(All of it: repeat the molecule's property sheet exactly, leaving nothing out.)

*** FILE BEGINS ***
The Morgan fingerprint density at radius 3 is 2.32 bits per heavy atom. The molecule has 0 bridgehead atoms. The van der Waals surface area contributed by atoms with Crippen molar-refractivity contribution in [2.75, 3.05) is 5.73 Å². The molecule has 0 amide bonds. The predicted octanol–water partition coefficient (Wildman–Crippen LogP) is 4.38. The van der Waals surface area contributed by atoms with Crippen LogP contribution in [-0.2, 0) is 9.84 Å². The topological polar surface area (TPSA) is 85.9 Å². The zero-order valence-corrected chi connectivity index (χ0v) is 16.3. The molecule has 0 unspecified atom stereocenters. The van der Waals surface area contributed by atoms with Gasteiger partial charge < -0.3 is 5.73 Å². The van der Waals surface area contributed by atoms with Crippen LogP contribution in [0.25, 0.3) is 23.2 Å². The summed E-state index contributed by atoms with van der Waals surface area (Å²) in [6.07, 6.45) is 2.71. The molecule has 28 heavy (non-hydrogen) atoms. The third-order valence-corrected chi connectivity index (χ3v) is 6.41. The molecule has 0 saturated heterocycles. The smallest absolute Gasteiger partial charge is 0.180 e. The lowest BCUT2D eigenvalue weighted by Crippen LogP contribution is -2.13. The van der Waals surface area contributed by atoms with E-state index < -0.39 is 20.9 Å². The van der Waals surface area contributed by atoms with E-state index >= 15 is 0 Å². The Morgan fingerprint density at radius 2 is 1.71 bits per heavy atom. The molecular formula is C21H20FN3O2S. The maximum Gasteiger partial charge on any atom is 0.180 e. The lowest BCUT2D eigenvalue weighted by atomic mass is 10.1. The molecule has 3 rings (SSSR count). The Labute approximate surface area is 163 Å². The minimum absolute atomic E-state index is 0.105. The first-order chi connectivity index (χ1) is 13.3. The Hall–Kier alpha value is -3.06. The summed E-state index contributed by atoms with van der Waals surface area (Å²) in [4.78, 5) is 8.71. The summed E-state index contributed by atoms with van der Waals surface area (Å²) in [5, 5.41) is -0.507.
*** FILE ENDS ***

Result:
The Morgan fingerprint density at radius 3 is 2.32 bits per heavy atom. The molecule has 0 bridgehead atoms. The van der Waals surface area contributed by atoms with Crippen molar-refractivity contribution in [2.75, 3.05) is 5.73 Å². The molecule has 0 amide bonds. The predicted octanol–water partition coefficient (Wildman–Crippen LogP) is 4.38. The van der Waals surface area contributed by atoms with Crippen LogP contribution in [-0.2, 0) is 9.84 Å². The topological polar surface area (TPSA) is 85.9 Å². The zero-order valence-corrected chi connectivity index (χ0v) is 16.3. The molecule has 0 unspecified atom stereocenters. The van der Waals surface area contributed by atoms with Gasteiger partial charge < -0.3 is 5.73 Å². The van der Waals surface area contributed by atoms with Crippen LogP contribution in [0.25, 0.3) is 23.2 Å². The summed E-state index contributed by atoms with van der Waals surface area (Å²) in [6.07, 6.45) is 2.71. The molecule has 28 heavy (non-hydrogen) atoms. The third-order valence-corrected chi connectivity index (χ3v) is 6.41. The molecule has 0 saturated heterocycles. The smallest absolute Gasteiger partial charge is 0.180 e. The lowest BCUT2D eigenvalue weighted by Crippen LogP contribution is -2.13. The van der Waals surface area contributed by atoms with E-state index < -0.39 is 20.9 Å². The van der Waals surface area contributed by atoms with E-state index >= 15 is 0 Å². The Morgan fingerprint density at radius 2 is 1.71 bits per heavy atom. The molecular formula is C21H20FN3O2S. The maximum Gasteiger partial charge on any atom is 0.180 e. The lowest BCUT2D eigenvalue weighted by atomic mass is 10.1. The molecule has 3 rings (SSSR count). The Labute approximate surface area is 163 Å². The minimum absolute atomic E-state index is 0.105. The first-order chi connectivity index (χ1) is 13.3. The Hall–Kier alpha value is -3.06. The summed E-state index contributed by atoms with van der Waals surface area (Å²) in [4.78, 5) is 8.71. The summed E-state index contributed by atoms with van der Waals surface area (Å²) in [5, 5.41) is -0.507.